Having the hard shell done with the supports for the bridge allows the bridge to be removed for painting and landscaping. I made the mistake on an earlier layout of getting impatient and gluing the track to the bridge with some plaster and creek bed not completed so I could run trains, then had to stand on my head to get the scenery done! Never again!

Anyway, the sequence of the pictures shows a more, shall we say, patient approach. This is particularly evident in the bridge in the background, as well as the conveyor system and all being completed before starting on the big trestle (but waiting was tough!).

Last pictures are the valley painted and the bridge set in place. Next is trees, scenery in the valley and water in the river. This project from the first pictures to the last of the bridge took about 16 hours, not counting the building of the bridge, scenery and track will be another 8 or so.

Thanks for all you do for the model RR fans across the globe!

John from Baltimore”

HO scale mine

HO scale mine track

plaster for mountains

card for plaster model train

gluing screens for model railroad mountains

HO scale girder bridge

HO scale model train bridge

bridge oiers ho scale

plaster for model train bridge

HO scale model train bridge

HO scale bridge with scenery

HO scale bridge with track

overhead view bridge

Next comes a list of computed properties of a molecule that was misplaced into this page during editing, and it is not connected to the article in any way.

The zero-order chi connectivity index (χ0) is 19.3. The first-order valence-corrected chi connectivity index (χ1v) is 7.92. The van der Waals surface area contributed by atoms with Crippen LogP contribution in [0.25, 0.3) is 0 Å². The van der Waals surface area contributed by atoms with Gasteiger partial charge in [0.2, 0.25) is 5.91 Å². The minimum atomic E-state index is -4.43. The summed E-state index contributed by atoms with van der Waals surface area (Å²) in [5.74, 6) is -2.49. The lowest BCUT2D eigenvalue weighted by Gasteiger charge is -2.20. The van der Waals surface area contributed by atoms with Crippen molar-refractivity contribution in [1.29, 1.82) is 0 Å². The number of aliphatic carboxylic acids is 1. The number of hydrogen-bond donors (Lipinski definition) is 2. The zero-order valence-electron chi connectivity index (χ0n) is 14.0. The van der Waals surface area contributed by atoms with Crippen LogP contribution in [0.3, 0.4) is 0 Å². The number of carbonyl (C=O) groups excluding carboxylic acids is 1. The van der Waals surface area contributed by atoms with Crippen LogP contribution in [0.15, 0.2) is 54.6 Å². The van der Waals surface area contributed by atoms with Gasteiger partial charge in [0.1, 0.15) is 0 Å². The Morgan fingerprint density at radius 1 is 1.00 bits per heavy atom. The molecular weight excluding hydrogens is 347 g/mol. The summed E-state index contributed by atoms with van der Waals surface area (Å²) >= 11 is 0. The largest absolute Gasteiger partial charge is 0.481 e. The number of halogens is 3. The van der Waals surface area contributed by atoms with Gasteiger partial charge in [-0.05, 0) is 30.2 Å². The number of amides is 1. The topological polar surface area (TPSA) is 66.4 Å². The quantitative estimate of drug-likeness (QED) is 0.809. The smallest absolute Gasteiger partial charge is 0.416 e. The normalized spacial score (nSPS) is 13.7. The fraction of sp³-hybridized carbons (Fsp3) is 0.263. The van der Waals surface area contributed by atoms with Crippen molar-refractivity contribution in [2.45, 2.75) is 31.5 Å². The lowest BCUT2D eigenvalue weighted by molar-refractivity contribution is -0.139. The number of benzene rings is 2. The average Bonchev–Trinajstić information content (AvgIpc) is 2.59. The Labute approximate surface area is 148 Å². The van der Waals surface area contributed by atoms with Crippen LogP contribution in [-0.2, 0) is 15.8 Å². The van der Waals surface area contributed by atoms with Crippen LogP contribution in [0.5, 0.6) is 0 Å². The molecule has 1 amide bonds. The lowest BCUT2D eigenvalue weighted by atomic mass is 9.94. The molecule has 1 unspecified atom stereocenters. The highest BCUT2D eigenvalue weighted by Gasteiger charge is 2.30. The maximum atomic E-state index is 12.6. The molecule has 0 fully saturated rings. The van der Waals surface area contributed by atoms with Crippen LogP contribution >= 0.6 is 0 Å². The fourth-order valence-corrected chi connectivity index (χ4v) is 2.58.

overhead view model train layout

A huge big thanks to John for sharing his model train bridge build – he really is the gift that keeps giving at the moment.

If you missed his missive of tips, it’s right here.

There’s also the post on his lift bridge too.

That’s all for today folks.

Please do keep ’em coming.

And if today is the day you take your first step towards having a whole lot of fun, the Beginner’s Guide is here.



PS Latest ebay cheat sheet is here.

PPS HO scale train layouts here if that’s your thing.

24 Responses to Model train bridge

  1. Brummie Bri says:

    Very good John, a lot of time, fore thought, patience and skill, resulting in a visually excellent piece of modelling. The bridgework and conveyer look really good and I particularly like the weathered workshop👍

  2. Stephen Hill Woodstock GA says:

    John , I’m simply amazed at the results , you have certainly acquired some serious skills . Thank you for the excellent tips and insight , they are indeed very detailed and helpful .
    Your layout is remarkable , thank you for the ongoing post and professions you’re achieving , will be eager to see this one grow . Great work , great dedication , you have taken this hobby to the next several tiers … I thought I was content just watching the train go round , but y’all inspire a person to want to keep doing … that’s awesome … thank you .

  3. David Howarth says:

    Very nice work on that Bridge John ..well done

  4. Robert Brady says:

    Love how you bridged the gaps . Great work and patience. Can’t wait to see a video .
    The Critic

  5. George Zaky says:

    Awesome people do awesome things.
    What you said about placing the bridge before detailing, then laying the track to check out the run then standing on your head to finish was what made my layout look amateurish and I was not happy with the results. Better yet I could not process what the better way would be until you just taught us how. Shazam! Words from the master! Total enlightenment! You have no idea about the impact of your lesson was for me. Cant thank you enough!